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Society & Culture in Early Africa

Society & Culture in Early Africa
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  • 0:01 Africa
  • 0:44 Societies of Africa
  • 4:02 Religions of Africa
  • 5:40 Lesson Summary
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Lesson Transcript
Instructor: Christopher Muscato

Chris has a master's degree in history and teaches at the University of Northern Colorado.

In this lesson, you will explore some of the many sort of societies and cultures that have existed in Africa across time. Then, test your understanding with a brief quiz.

Africa

Africa is a very, very large continent - 11.7 million square miles large. It holds the world's longest river and the world's largest hot desert, straddles two oceans, and is the only continent to stretch from the northern temperate to southern temperate zones. Africa is also the home of humanity, with the earliest evidence of human fossils dating back 200,000 years.

As you can guess, the history of Africa is pretty complex. As a birthplace of humanity, Africa is the oldest place on Earth to be inhabited by people and over the last 200,000 years, it has seen societies of every shape and kind. Africa did not have a single culture, but instead boasts an incredible diversity of civilizations.

Societies of Africa

Ancient Africa had many different societies, but they can be roughly categorized into four types. First are the hunter-gatherer societies. These nomadic groups traveled continuously for food, relying on naturally available resources. Even after the development of agriculture, many groups chose to maintain hunter-gatherer lifestyles because many regions of Africa, especially the deserts and jungles, are not great for farming. Hunter-gatherer societies tended to be highly egalitarian, meaning that every member was treated equally, including men, women, elderly, etc.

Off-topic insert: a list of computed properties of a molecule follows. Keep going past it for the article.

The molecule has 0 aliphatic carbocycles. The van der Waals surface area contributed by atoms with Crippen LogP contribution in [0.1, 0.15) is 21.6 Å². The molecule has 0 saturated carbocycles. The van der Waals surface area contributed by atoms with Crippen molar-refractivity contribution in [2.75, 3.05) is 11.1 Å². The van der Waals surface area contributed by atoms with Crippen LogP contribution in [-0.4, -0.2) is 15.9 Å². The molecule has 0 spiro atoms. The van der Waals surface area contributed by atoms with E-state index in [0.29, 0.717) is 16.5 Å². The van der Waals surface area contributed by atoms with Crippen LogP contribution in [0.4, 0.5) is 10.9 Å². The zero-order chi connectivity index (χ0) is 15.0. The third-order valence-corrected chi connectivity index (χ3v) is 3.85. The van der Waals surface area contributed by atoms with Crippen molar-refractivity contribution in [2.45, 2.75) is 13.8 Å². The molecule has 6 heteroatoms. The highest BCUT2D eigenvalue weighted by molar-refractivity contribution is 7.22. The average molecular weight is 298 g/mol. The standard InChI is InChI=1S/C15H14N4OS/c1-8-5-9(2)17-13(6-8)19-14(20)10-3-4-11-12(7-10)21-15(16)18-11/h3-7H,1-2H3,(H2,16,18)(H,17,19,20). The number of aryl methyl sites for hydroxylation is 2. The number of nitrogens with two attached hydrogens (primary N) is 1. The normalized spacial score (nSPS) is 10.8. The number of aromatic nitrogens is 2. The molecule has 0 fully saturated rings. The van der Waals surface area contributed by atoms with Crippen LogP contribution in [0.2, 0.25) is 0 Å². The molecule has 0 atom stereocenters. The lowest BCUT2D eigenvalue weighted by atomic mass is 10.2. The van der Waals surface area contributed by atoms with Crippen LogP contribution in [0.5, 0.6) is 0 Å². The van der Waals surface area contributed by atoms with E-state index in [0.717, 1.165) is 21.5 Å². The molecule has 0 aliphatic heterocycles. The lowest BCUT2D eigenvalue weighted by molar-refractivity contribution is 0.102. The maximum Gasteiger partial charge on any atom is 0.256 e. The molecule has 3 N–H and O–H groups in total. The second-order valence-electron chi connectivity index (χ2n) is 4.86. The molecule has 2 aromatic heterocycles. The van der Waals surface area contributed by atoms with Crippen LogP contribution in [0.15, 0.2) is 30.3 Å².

Another style of society were the stateless societies. Stateless societies were larger than hunter-gatherer communities, but still small enough that they did not need a central government. That is the definition of a stateless society: a settled community with little or no organized government. The people in stateless societies dealt in complex trade networks, farmed, and developed art but dealt with issues democratically, taking into consideration every member of the group. At most, a small council of leaders might resolve disputes. Like hunter-gatherer societies, stateless societies were egalitarian with high gender equality. Stateless societies could be found throughout central Africa in ancient times.

Once a society grows to be larger than roughly 10,000 people, organizing it becomes difficult without a government. The next type of society in ancient Africa was a city-state, or an urban center with its own independent government. City-states are independent of larger kingdoms or empires, and thus have very strong local identities tied to their city. In ancient Africa, the most prominent city-states developed along the northeast coast, where the Nile River, Red Sea, and Arabian Sea intersect. This region grew very quickly in ancient Africa because of the lucrative trade routes that connected the rich territories of North Africa to faraway markets in India and China.

City-states had a slightly more complex culture that developed social stratification, or the separation of people into classes. Some people were leaders. Some were merchants. Some were laborers, or even slaves. This made society more structured, but also set some people above the others.

Finally, the fourth major form of society in ancient Africa was the true kingdom or empire. These were highly stratified societies that were controlled by a very powerful central government, usually in the person of a king. They maintained powerful professional armies, controlled the distribution of resources and international trade, and determined the fate of all the people they controlled. Unlike the smaller stateless societies, kingdoms in ancient Africa, or anywhere in the ancient world, had low degrees of egalitarianism. Women, in particular, were often treated as inferior to men, but slaves were at the bottom of society.

Kingdoms controlled wide territories and they formed empires as those territories stretched far enough to conquer other kingdoms. In ancient Africa, the first major kingdoms were in the north, centered upon the Nile River and Mediterranean Sea. Egypt is perhaps the most notable example, ruled by the powerful pharaohs for centuries. Egypt was one of the first great civilizations of ancient Africa, but it was not the last and as societies grew, hundreds of kingdoms competed across time.

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